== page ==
If you have issues in relation to the filing of income taxes, which have, therefore led you down a potentially serious road of trouble, you must familiarize yourself with the appeals process for the state of Kansas. Upon notification by and assessor, you will be presented with the option of communicating with a “problem resolution officer” in order to work through the matter.

Following failure to reach a resolution, a “notice of final assessment” will be set forth. If the individual is in disagreement with the notification, they must convey an appeal letter within 60 days calling for an informal hearing on their case, including their complaints. Afterward, the department will have their final decision within 270 days of the request, which then lead to the addition 30 days that the taxpayer has to file another appeal of the department’s final decision.

Kansas State Tax: An Overview

In the United States, each state has its own system of taxation. In Kansas, the state tax system is essential for funding different services such as education, healthcare, and infrastructure. The Kansas Department of Revenue is responsible for administrating the state tax laws, and it collects revenue from different sources, such as income, sales, property, and other taxes.

Kansas has a unique position in the United States when it comes to taxation. It has one of the highest state sales tax rates, while its individual income tax rates are relatively low compared to other states. But how does the Kansas state tax system work, and what are the different kinds of taxes that Kansas residents have to pay? This article will provide an overview of the Kansas state tax, including updates on recent changes to the system.

Income Tax

The Kansas income tax is a progressive tax system based on a taxpayer’s income level. The state income tax rate varies from 3.1% to 5.7% based on the income level. For lower-income earners, the tax rate is 3.1%, while higher-income earners will face the highest tax rate of 5.7%. The income tax in Kansas is relatively lower than many other states, and it has been attractive to businesses and residents seeking lower tax rates.

However, in recent years, there have been changes to the Kansas state income tax system. In 2012, Governor Sam Brownback signed into law a bill that reduced income tax rates for all taxpayers. The new law eliminated income taxes for some businesses that pass their income through to their owners, and it reduced individual income tax rates in 2013 and 2014. The goal was to create a business-friendly and attractive tax system to spur economic growth in the state.

However, the effects of the tax cut were not as beneficial as anticipated, and the state faced a significant budget shortfall. In response, in 2017, the Kansas legislature increased the income tax rate and the number of tax brackets. The income tax rates range from 3.1% to 5.7%, depending on the income level in 2021.

Sales Tax

Kansas has one of the highest state sales tax rates in the country at 6.5%. This rate includes both state and local sales taxes. Additionally, there are some exemptions and exclusions on sales tax, such as groceries, prescription drugs, and certain types of equipment used in manufacturing.

In recent years, Kansas has expanded its sales tax base to include some services. For example, car and truck repair services, storage services, and pet care services are now subject to sales tax. This expansion has been a source of debate among policymakers and residents, with some concerned about the impact on businesses and consumers.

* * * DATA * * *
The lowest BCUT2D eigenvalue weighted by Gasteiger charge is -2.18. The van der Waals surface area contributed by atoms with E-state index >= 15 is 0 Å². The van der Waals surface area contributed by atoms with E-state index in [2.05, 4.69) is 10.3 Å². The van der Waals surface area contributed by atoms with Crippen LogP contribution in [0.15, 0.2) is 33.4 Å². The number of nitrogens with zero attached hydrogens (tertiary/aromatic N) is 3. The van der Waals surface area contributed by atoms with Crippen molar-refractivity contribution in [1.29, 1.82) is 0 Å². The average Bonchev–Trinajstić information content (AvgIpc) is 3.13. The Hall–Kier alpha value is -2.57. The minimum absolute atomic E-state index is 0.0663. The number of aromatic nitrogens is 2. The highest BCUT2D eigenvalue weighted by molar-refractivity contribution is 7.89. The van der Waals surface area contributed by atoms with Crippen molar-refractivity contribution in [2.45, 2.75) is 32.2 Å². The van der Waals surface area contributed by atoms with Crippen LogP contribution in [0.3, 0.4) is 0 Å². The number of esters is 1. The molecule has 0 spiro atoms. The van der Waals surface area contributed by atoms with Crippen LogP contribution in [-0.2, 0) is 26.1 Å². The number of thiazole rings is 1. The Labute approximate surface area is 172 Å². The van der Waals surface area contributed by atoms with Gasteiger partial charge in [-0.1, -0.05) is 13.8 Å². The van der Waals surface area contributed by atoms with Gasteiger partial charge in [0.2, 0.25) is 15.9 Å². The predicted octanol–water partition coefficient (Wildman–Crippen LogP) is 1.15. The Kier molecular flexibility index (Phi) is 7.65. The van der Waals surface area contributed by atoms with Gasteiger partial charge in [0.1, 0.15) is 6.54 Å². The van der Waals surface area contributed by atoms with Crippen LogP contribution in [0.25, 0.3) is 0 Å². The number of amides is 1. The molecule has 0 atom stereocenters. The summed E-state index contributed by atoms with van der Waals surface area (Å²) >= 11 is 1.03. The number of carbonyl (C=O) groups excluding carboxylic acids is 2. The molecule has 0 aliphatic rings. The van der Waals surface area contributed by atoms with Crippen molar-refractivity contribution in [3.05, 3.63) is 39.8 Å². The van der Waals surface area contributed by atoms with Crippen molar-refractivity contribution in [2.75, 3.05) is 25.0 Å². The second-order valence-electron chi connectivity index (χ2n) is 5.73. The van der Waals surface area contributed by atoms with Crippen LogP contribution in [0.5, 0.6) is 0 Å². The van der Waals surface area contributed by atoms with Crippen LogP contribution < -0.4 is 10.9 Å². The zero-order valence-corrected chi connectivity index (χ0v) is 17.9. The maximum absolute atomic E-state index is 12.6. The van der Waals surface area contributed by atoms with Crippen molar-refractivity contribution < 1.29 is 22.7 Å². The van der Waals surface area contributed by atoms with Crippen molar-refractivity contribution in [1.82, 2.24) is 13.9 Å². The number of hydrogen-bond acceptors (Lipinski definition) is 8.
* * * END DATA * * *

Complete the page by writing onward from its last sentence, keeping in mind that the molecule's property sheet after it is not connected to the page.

Property Tax

Property taxes are based on the value of real estate property and are assessed at the county level in Kansas. Each county determines the assessed value of the property, multiplied by the tax rate set by the county and other taxing districts where the property is located. The property tax is used primarily for funding local government services such as schools, fire departments, and police departments.

In Kansas, property taxes are relatively low compared to other states. The median property tax in the state is $1,625 per year, which is lower than the national median property tax of $2,578. However, rising property values can lead to higher property taxes for homeowners. In addition, the 2019 Kansas legislative session included a property tax lid law, which places a limit on the amount of revenue that local taxing units can generate annually.

Other Taxes

Kansas also collects revenue from various other taxes, including cigarette and tobacco taxes, state excise taxes, and severance taxes. These taxes are used primarily for funding different services, such as education, healthcare, and environmental protection.

Cigarette and Tobacco Taxes: Kansas has a tax of $1.29 per pack of cigarettes, which is the 22nd highest in the country. In addition, cigars and other tobacco products have a tax rate of 10% of the wholesale price.

State Excise Taxes: Kansas has a variety of excise taxes that are paid by businesses. These taxes are based on the goods and services provided, such as alcohol, gasoline, and diesel fuel.

Severance Taxes: Severance taxes are paid by companies that extract or produce certain natural resources in Kansas, such as oil, gas, and coal. The revenue from these taxes is used to fund conservation efforts and other environmental protection programs.


The Kansas state tax system is essential for funding different services in the state, such as education, healthcare, and infrastructure. The system includes income, sales, property, and other taxes. Kansas has a relatively low income tax rate, but one of the highest state sales tax rates in the country. The property tax is also relatively low compared to other states, but rising property values can lead to higher taxes for homeowners. There have been several changes to the Kansas state tax system in recent years, including changes to income tax rates, sales tax base, and property tax lids. These changes have been a source of debate among policymakers and residents, and the future of the system remains uncertain.